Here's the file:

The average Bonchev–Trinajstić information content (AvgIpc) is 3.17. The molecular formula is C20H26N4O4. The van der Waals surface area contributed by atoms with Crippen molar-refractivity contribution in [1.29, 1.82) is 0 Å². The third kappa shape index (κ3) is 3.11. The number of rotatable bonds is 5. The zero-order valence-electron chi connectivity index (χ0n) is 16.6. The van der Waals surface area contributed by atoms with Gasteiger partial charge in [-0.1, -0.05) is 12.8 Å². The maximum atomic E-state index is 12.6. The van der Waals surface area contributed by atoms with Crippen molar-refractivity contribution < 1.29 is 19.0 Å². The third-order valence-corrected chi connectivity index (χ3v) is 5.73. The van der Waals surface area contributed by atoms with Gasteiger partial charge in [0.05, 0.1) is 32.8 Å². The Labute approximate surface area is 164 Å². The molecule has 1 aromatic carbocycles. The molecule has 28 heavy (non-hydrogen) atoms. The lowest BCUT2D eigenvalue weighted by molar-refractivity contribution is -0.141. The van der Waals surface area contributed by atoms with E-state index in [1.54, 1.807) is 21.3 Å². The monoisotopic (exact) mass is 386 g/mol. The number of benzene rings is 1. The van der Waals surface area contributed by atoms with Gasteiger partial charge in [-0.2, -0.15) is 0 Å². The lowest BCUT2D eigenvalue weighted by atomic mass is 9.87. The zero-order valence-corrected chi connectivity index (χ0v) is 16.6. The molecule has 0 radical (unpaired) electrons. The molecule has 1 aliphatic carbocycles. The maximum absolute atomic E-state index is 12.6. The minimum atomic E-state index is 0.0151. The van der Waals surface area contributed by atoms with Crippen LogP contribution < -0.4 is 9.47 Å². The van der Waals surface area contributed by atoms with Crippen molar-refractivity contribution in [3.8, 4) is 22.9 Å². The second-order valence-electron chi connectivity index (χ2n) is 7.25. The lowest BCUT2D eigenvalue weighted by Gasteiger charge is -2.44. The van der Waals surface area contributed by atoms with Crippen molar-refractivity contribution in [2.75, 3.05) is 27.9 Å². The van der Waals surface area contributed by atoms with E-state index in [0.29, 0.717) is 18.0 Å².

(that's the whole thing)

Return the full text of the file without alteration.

The average Bonchev–Trinajstić information content (AvgIpc) is 3.17. The molecular formula is C20H26N4O4. The van der Waals surface area contributed by atoms with Crippen molar-refractivity contribution in [1.29, 1.82) is 0 Å². The third kappa shape index (κ3) is 3.11. The number of rotatable bonds is 5. The zero-order valence-electron chi connectivity index (χ0n) is 16.6. The van der Waals surface area contributed by atoms with Gasteiger partial charge in [-0.1, -0.05) is 12.8 Å². The maximum atomic E-state index is 12.6. The van der Waals surface area contributed by atoms with Crippen molar-refractivity contribution < 1.29 is 19.0 Å². The third-order valence-corrected chi connectivity index (χ3v) is 5.73. The van der Waals surface area contributed by atoms with Gasteiger partial charge in [0.05, 0.1) is 32.8 Å². The Labute approximate surface area is 164 Å². The molecule has 1 aromatic carbocycles. The molecule has 28 heavy (non-hydrogen) atoms. The lowest BCUT2D eigenvalue weighted by molar-refractivity contribution is -0.141. The van der Waals surface area contributed by atoms with E-state index in [1.54, 1.807) is 21.3 Å². The monoisotopic (exact) mass is 386 g/mol. The number of benzene rings is 1. The van der Waals surface area contributed by atoms with Gasteiger partial charge in [-0.2, -0.15) is 0 Å². The lowest BCUT2D eigenvalue weighted by atomic mass is 9.87. The zero-order valence-corrected chi connectivity index (χ0v) is 16.6. The molecule has 0 radical (unpaired) electrons. The molecule has 1 aliphatic carbocycles. The maximum absolute atomic E-state index is 12.6. The minimum atomic E-state index is 0.0151. The van der Waals surface area contributed by atoms with Crippen LogP contribution < -0.4 is 9.47 Å². The van der Waals surface area contributed by atoms with Crippen molar-refractivity contribution in [3.8, 4) is 22.9 Å². The second-order valence-electron chi connectivity index (χ2n) is 7.25. The lowest BCUT2D eigenvalue weighted by Gasteiger charge is -2.44. The van der Waals surface area contributed by atoms with Crippen molar-refractivity contribution in [2.75, 3.05) is 27.9 Å². The van der Waals surface area contributed by atoms with E-state index in [0.29, 0.717) is 18.0 Å².